Experts suggest safeguarding Old Quarter with special national site status
Update: Oct 12, 2020
Architects and culture researchers have suggested recognising Hanoi’s Old Quarter as a special national site in order to better protect the area, in which many old houses are in derelict condition and high population density is undermining the standard of living.
Mid-Autumn Festival decorations in the Old Quarter
The proposal was made at a workshop held on October 8 by the Hoan Kiem District authorities in collaboration with the Thang Long Cultural Heritage Society and the Hanoi Urban Development and Planning Association on the occasion of the city’s 1010th anniversary.
The Old Quarter is an urban heritage with unique architecture, including streets of traditional crafts, and historical and cultural sites associated with the history of the Vietnamese capital.
It was already named a national historical site in 2004.
In recent years, Hoan Kiem District authorities have implemented various measures to protect and promote its value such as rehabilitating historical and cultural sites, raising public awareness on protecting heritage and renovating 44 streets.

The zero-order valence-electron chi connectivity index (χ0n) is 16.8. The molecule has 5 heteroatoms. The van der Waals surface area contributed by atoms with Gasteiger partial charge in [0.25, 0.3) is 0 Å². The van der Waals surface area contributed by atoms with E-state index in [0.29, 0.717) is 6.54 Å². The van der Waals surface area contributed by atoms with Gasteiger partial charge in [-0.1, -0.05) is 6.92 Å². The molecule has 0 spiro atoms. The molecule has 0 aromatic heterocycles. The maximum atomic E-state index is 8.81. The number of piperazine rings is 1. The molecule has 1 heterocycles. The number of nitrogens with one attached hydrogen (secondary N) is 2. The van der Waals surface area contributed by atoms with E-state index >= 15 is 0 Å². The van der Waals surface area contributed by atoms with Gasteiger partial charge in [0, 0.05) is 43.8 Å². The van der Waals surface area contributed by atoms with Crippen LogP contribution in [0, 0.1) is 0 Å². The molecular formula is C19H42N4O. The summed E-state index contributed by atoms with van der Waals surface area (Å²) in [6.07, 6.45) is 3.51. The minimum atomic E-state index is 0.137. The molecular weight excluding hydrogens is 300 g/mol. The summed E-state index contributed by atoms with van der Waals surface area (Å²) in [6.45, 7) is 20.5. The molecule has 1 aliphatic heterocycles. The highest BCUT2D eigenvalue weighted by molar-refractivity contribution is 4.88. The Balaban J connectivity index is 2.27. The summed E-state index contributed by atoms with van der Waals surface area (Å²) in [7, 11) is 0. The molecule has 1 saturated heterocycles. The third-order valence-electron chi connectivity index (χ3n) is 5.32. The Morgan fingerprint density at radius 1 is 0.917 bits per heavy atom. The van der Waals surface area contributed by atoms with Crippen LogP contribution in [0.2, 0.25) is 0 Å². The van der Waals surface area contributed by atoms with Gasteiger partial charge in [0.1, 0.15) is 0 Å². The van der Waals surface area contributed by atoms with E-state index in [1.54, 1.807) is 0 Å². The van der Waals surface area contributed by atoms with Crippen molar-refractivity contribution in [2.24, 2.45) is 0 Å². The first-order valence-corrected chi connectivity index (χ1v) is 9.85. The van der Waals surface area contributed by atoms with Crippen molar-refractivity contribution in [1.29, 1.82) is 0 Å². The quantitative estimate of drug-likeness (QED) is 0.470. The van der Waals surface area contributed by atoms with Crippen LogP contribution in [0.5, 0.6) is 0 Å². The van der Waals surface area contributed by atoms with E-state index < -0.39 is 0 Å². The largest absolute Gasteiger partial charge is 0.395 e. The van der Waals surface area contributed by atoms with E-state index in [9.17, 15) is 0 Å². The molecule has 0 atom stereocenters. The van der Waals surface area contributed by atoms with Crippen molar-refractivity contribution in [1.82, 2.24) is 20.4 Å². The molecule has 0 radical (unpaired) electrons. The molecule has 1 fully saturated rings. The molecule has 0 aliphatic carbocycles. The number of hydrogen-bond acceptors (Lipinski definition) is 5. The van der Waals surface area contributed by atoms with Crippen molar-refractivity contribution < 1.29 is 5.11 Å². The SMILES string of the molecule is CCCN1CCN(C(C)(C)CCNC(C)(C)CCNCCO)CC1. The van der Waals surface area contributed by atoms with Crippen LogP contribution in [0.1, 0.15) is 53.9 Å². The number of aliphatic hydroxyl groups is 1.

The district has also worked on a project to restore 14 festivals in the Old Quarter, which has become a home to wide range of cultural events during occasions such as the Lunar New Year, the Mid-Autumn Festival, and the Vietnamese Cultural Heritage Day.
However, many challenges remain in preserving the area due to the large number of valued old houses that are facing the risk of deformation and the quality of life being reduced by the population density.
In addition to upgrading its conservation status, experts also suggested that Hanoi should soon complete the planning for the Old Quarter and accelerate urban design for each street and even each house.
They also asked the city to provide good new housing to encourage local residents to move away from the Old Quarter.
* In another event to mark the city’s founding anniversary, Gia Lam District inaugurated a venue to exhibit products of the One Commune One Product (OCOP) programme in the ceramics village of Bat Trang.
Covering an area of 3,300 square metres, the space will feature Hanoi’s notable OCOP products such as ceramics and porcelain, rattan and bamboo furniture, silk, and other handicrafts.
In 2021 Hanoi is aiming to have 60-70 sites to introduce and sell OCOP products at supermarkets, shopping centres, train stations, airports, hotels, restaurants and places of attraction to form a distribution network for such products.
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